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Eat and Drink

3 must-visit breweries just outside NYC

Escape the city heat this summer with one of these day trips.

Plan Bee Farm Brewery in Poughkeepsie.

Plan Bee Farm Brewery in Poughkeepsie. Photo Credit: Derek Dellinger

As if New York didn’t already have enough going for it, it also happens to be close to plenty of other fun day-trip destinations. Since many of these towns are also home to some of the best breweries in the craft beer game, we’ve rounded up three easy one-day journeys that promise delicious brews along with other enjoyable activities. 

Plan Bee Farm Brewery: Poughkeepsie

Plan Bee is worth the trip not only for its beer but also for its escape feel. The brewery sits on sprawling land with goats and chickens, making it a mini getaway from city life. Owners Evan and Emily Watson brew with local ingredients, many of which are grown on their own farm. You may find a wild ale made with peaches and plums or a Bloody Mary-inspired beer made with heirloom tomatoes and Tabasco peppers. These refreshing wild and farmhouse ales are perfect to sip outside on a sunny afternoon.

How to get there: You’ll have to rent a car for this one. The ride can range from 90 minutes to two hours, depending on whether you’re leaving from Brooklyn, Queens, Manhattan or the Bronx.

What else is around: The Vanderbilt Mansion is 22 minutes away. The Culinary Institute of America is 13 minutes away so you can check one of its acclaimed restaurants off your dining bucket list. Twenty minutes from Plan Bee is Sprout Creek Farm, known for its adorable animals, cheese and ice cream. Mill House Brewing Company is a great spot for a casual dinner, just 10 minutes away in town. You’ve also got all of New Paltz with its quirky shops about a half-hour away. 

Dark City Brewing Company: Asbury Park

A day trip that combines a brewery and the beach — what could be better? Dark City Brewing Company boasts a modern taproom full of natural light with a laid-back vibe. Its menu is divided into hoppy IPAs, funky sours, and malty stouts and barley wines, along with straightforward kolsches and more experimental brews, so there’s truly something for everyone. Check its Facebook page ahead of time and you might catch an event, like a beer and doughnut pairing or a yoga class with dogs.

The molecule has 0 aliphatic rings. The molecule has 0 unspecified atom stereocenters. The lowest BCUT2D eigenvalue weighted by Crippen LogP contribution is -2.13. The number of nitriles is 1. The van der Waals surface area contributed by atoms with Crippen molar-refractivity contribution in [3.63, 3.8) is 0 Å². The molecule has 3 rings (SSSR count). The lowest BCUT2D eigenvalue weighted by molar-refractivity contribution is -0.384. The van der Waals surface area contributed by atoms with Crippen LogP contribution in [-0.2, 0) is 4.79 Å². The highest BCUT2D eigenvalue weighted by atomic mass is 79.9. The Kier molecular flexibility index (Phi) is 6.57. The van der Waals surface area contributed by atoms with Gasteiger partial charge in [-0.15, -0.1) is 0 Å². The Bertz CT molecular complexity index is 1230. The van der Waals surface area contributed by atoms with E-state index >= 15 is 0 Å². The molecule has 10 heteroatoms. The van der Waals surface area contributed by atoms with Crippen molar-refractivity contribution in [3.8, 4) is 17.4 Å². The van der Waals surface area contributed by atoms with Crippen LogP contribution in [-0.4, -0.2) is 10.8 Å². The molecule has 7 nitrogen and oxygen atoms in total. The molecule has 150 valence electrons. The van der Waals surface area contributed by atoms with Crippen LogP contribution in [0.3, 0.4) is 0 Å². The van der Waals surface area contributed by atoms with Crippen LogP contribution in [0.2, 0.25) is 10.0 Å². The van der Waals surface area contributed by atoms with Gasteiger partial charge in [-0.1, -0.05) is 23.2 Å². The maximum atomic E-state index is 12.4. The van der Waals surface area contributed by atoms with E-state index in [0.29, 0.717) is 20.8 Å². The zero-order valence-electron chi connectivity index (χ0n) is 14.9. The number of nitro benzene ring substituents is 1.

How to get there: Trains run between Penn Station and Asbury Park about every two hours on Saturdays and Sundays, and the trip is between roughly an hour and 50 minutes and two hours and five minutes. Adult tickets cost $16.25 each way.

What else is around: The beach! Asbury Park’s boardwalk features shops, restaurants both casual and elegant, a pinball arcade and a kids’ water park. Dog parents, check out Wonder Bar with its huge sand-filled outdoor area. In town, you’ll find vintage shops, record stores and more along Cookman Avenue, and there are plenty more dining options in this area. For more beer, check out Asbury Park Brewery, or Asbury Festhalle & Biergarten. Of course, you’re also by the legendary Stone Pony, if you want to end your night with a show. 

Sand City Brewing Co.: Northport

Sand City has a reputation for being the brewery so popular, its town shut its tasting room down. It’s been back in action for some time now, though, and that hiccup is now just a sign of this brewery’s well-deserved hype. The ambience is that of a bare-bones space humming with a crowd sipping pours and flights — plus maybe a few dogs, too. After you’ve tried all of the fruit-jammed sours and hazy hop-bomb IPAs you can, explore the surrounding town of Northport, which is a picturesque summer destination.

How to get there: Trains run between Penn Station and the Northport LIRR stop about every 90 minutes on Saturdays and Sundays. Sand City Brewing Co. is a 7-minute Uber/Lyft/cab trip from the train station.

What else is around: It’s a one-minute walk to landmarks like Tim’s Shipwreck Diner and the rest of Main Street, dotted with restaurants and shops. You’ll also find yourself near a farmers market on Saturdays and docks where you can stroll out on the water. If you’re in the mood for theater, the John W. Engeman Theater is known for its high-caliber performances, while the Bare Bones Theater mounts more experimental productions.


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